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Pompeo warns Libyan warlord’s forces to halt advance on Tripoli

Bloomberg Singapore | Updated on April 08, 2019 Published on April 08, 2019

General Khalifa Haftar (file photo)   -  REUTERS

The Trump administration issued a stern warning to Libyan militia leader Khalifa Haftar to halt his forces advance on Tripoli, and urged all aides to continue with political negotiations.

US Secretary of State Michael Pompeo said in a statement late Sunday that the US was deeply concerned about the warlords threat to the internationally recognised capital. He said the military campaign was endangering civilians and undermining efforts to resolve the dispute peacefully.

“We have made clear that we oppose the military offensive by Khalifa Haftar’s forces and urge the immediate halt to these military operations against the Libyan capital,” Pompeo said. There is no military solution to the Libya conflict.

Haftar is moving his self-styled Libyan National Army west to Tripoli to fight what he says is terrorism, after solidifying control of the east and sweeping through the south in January. Clashes have continued on the outskirts of the capital, including air strikes, despite appeals by global powers to halt the offensive.

“A political solution is the only way to unify the country and provide a plan for security, stability and prosperity for all Libyans,” Pompeo said.

US involvement

The OPEC members internationally recognised government said it would counter-attack to clear Haftar’s forces, which could lead to some of the bloodiest battles since the 2011 civil war that ousted strongman Muammar Gaddafi. As tensions grow increasingly inflamed, so does the risk of disruption to Libya’s oil production — fighting anywhere in the country, even if its far from major oil fields, can cause swings in output.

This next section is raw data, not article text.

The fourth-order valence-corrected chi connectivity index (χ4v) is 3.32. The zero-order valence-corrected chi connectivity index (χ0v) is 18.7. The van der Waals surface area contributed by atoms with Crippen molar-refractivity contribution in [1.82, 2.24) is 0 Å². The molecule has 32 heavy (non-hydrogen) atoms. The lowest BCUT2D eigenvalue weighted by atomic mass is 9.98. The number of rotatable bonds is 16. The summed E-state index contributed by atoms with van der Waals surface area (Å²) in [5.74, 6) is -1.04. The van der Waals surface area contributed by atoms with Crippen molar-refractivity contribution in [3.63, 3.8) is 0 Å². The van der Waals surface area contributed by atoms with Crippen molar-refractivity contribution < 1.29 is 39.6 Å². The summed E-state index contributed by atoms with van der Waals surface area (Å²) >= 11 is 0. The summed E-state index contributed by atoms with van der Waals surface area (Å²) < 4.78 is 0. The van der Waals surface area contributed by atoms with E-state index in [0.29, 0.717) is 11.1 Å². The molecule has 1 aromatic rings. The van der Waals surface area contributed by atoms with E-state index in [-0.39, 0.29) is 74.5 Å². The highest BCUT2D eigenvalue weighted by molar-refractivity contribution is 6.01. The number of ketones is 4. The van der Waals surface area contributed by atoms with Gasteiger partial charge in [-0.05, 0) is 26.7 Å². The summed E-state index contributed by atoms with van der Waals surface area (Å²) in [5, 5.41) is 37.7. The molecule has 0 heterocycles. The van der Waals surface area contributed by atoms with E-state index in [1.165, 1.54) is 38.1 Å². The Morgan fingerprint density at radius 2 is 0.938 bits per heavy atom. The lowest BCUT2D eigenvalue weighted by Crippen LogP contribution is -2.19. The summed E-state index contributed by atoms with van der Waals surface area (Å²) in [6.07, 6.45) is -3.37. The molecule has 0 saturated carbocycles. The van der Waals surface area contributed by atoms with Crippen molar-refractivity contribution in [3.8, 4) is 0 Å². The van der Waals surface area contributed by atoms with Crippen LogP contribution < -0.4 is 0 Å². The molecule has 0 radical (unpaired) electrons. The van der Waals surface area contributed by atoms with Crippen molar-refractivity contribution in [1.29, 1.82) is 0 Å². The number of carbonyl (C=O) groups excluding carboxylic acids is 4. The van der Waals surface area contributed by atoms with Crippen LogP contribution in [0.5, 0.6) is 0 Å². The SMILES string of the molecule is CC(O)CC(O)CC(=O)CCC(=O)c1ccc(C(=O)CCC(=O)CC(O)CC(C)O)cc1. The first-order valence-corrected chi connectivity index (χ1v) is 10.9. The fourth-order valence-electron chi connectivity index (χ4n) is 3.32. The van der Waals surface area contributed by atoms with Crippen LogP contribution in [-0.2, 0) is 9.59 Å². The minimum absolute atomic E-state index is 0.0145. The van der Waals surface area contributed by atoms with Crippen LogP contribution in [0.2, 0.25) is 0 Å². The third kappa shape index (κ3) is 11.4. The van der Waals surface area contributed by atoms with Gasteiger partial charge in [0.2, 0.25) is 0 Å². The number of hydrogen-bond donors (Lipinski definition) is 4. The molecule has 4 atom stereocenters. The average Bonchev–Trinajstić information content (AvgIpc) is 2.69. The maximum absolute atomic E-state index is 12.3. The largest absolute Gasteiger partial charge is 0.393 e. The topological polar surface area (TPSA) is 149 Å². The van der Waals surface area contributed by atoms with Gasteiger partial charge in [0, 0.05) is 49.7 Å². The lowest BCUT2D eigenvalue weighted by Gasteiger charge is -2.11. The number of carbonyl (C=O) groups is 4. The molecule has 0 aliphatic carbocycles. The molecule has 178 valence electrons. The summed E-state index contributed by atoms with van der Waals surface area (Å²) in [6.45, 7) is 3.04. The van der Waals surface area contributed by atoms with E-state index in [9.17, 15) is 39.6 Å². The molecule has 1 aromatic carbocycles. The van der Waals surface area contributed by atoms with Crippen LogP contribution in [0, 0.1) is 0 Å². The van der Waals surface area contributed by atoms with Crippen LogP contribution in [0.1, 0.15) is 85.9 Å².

The US Africa Command is temporarily withdrawing troops from Libya in response to security conditions on the ground, the latest chapter in America’s fraught military involvement in the North African country since Gaddafi fell. Libya’s government said in February that joint Libyan and US forces had bombed a site linked to al-Qaeda militants in the south.

A 2016 US-backed campaign pushed local Islamic State groups from their stronghold of Sirte. But Libya needs more help from America to overcome its divisions and stop the militant organization from regrouping amid the current chaos, Interior Minister Fathi Bashagha said last month.

ISIS troubles

Over the past year, Islamic State has claimed several attacks, including at the elections headquarters, the Foreign Ministry and the National Oil Corporations headquarters in Tripoli.

“It will be expensive for us as Libyans and expensive for the United States, which by its own laws is obliged to fight al-Qaeda and Daesh,” Bashagha said in March, using the Arabic acronym for Islamic State. The United States must pay more attention to the Libyan political file to make sure there is a political deal.

Published on April 08, 2019
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